Coffee doesn't risk your heart
A new study has found no association between coffee consumption and an increased risk of atrial fibrillation.
Washington D.C.: A new study has found no association between coffee consumption and an increased risk of atrial fibrillation.
The research includes a meta-analysis of four other studies, making it the largest study its kind, involving nearly 250,000 individuals over the course of 12 years.
Moderate coffee consumption has been associated with a reduced risk of coronary heart disease and stroke. Its association with atrial fibrillation (AF), a heart condition that causes an irregular and often abnormally fast heart rate, has been unclear.
AF is the most frequent form of irregular heartbeat, causing a substantially increased risk of stroke, heart failure and all-cause mortality. It has previously been speculated that high coffee consumption may increase the risk of developing atrial fibrillation.
Lead author Susanna Larsson, from Karolinska Institutet, Sweden, said that they found no evidence that high consumption of coffee increases the risk of atrial fibrillation. This is important because it shows that people who like coffee can safely continue to consume it, at least in moderation, without the risk of developing this condition.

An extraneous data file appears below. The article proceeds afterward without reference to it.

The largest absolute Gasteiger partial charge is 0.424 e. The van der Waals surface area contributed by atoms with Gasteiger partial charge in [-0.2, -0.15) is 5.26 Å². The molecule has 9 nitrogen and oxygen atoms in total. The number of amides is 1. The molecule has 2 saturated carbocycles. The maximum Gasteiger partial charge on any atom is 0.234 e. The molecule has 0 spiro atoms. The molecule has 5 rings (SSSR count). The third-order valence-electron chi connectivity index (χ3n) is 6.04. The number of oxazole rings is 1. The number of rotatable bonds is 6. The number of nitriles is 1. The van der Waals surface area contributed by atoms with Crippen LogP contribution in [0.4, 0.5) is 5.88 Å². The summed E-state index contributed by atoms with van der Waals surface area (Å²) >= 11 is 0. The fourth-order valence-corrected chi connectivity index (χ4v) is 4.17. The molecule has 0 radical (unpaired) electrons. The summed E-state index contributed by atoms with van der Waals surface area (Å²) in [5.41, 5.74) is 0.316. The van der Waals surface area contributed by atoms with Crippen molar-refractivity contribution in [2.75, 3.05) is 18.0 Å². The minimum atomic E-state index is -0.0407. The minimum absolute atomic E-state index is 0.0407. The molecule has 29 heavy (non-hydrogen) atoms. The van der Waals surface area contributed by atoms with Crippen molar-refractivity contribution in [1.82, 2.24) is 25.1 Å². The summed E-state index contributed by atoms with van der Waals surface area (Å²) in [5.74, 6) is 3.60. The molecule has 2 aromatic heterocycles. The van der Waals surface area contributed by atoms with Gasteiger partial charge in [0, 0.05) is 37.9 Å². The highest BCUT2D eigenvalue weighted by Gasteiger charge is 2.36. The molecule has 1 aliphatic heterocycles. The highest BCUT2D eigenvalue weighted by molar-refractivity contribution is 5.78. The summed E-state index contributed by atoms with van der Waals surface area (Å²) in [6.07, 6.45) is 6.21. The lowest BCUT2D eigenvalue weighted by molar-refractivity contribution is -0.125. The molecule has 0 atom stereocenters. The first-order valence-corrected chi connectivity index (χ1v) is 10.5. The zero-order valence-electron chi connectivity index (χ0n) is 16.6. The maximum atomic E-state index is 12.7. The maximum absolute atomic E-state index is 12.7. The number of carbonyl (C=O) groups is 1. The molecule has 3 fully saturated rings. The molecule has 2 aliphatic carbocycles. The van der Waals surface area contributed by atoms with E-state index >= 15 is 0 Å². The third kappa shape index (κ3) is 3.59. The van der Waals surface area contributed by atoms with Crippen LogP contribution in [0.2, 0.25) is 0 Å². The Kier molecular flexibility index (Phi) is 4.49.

In sex-specific analyses, coffee consumption was associated with a non-significant increased risk of AF in men, but a non-significant decreased risk of AF in women. Whether men may be more sensitive to a high coffee or caffeine intake warrants further study, say the authors.
While the authors adjusted for major AF risk factors, they warn of possible bias and confounding factors that may have influenced their results, and highlight the limits of self-reported data. All studies were conducted in either Sweden or the US, thus reducing the generalizability of the results.
The study is published in the open access journal BMC Medicine.